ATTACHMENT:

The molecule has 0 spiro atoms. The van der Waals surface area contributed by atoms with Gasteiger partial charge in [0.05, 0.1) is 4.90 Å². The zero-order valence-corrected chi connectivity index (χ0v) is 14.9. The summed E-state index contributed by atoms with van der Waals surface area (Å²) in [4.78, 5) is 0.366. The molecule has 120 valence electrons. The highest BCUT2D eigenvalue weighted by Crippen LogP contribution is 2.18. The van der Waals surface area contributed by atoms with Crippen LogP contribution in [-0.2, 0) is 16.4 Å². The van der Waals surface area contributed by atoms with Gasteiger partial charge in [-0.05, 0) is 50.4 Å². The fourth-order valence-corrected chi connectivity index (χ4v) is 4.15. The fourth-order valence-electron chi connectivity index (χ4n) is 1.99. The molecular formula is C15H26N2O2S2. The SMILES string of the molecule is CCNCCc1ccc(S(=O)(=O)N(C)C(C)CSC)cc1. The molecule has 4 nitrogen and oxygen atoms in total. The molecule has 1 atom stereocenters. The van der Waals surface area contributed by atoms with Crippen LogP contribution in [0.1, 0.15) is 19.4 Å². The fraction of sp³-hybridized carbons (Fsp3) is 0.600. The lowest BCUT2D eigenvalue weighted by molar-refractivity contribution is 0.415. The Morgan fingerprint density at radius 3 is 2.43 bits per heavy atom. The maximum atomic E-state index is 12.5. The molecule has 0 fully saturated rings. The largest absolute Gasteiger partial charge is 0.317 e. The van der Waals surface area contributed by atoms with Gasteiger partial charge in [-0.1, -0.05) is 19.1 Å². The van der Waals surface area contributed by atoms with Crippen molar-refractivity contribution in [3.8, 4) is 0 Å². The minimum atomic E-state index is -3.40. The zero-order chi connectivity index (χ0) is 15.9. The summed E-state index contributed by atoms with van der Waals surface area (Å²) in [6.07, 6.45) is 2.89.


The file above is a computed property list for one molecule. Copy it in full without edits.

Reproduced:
The molecule has 0 spiro atoms. The van der Waals surface area contributed by atoms with Gasteiger partial charge in [0.05, 0.1) is 4.90 Å². The zero-order valence-corrected chi connectivity index (χ0v) is 14.9. The summed E-state index contributed by atoms with van der Waals surface area (Å²) in [4.78, 5) is 0.366. The molecule has 120 valence electrons. The highest BCUT2D eigenvalue weighted by Crippen LogP contribution is 2.18. The van der Waals surface area contributed by atoms with Crippen LogP contribution in [-0.2, 0) is 16.4 Å². The van der Waals surface area contributed by atoms with Gasteiger partial charge in [-0.05, 0) is 50.4 Å². The fourth-order valence-corrected chi connectivity index (χ4v) is 4.15. The fourth-order valence-electron chi connectivity index (χ4n) is 1.99. The molecular formula is C15H26N2O2S2. The SMILES string of the molecule is CCNCCc1ccc(S(=O)(=O)N(C)C(C)CSC)cc1. The molecule has 4 nitrogen and oxygen atoms in total. The molecule has 1 atom stereocenters. The van der Waals surface area contributed by atoms with Crippen LogP contribution in [0.1, 0.15) is 19.4 Å². The fraction of sp³-hybridized carbons (Fsp3) is 0.600. The lowest BCUT2D eigenvalue weighted by molar-refractivity contribution is 0.415. The Morgan fingerprint density at radius 3 is 2.43 bits per heavy atom. The maximum atomic E-state index is 12.5. The molecule has 0 fully saturated rings. The largest absolute Gasteiger partial charge is 0.317 e. The van der Waals surface area contributed by atoms with Gasteiger partial charge in [-0.1, -0.05) is 19.1 Å². The van der Waals surface area contributed by atoms with Crippen molar-refractivity contribution in [3.8, 4) is 0 Å². The minimum atomic E-state index is -3.40. The zero-order chi connectivity index (χ0) is 15.9. The summed E-state index contributed by atoms with van der Waals surface area (Å²) in [6.07, 6.45) is 2.89.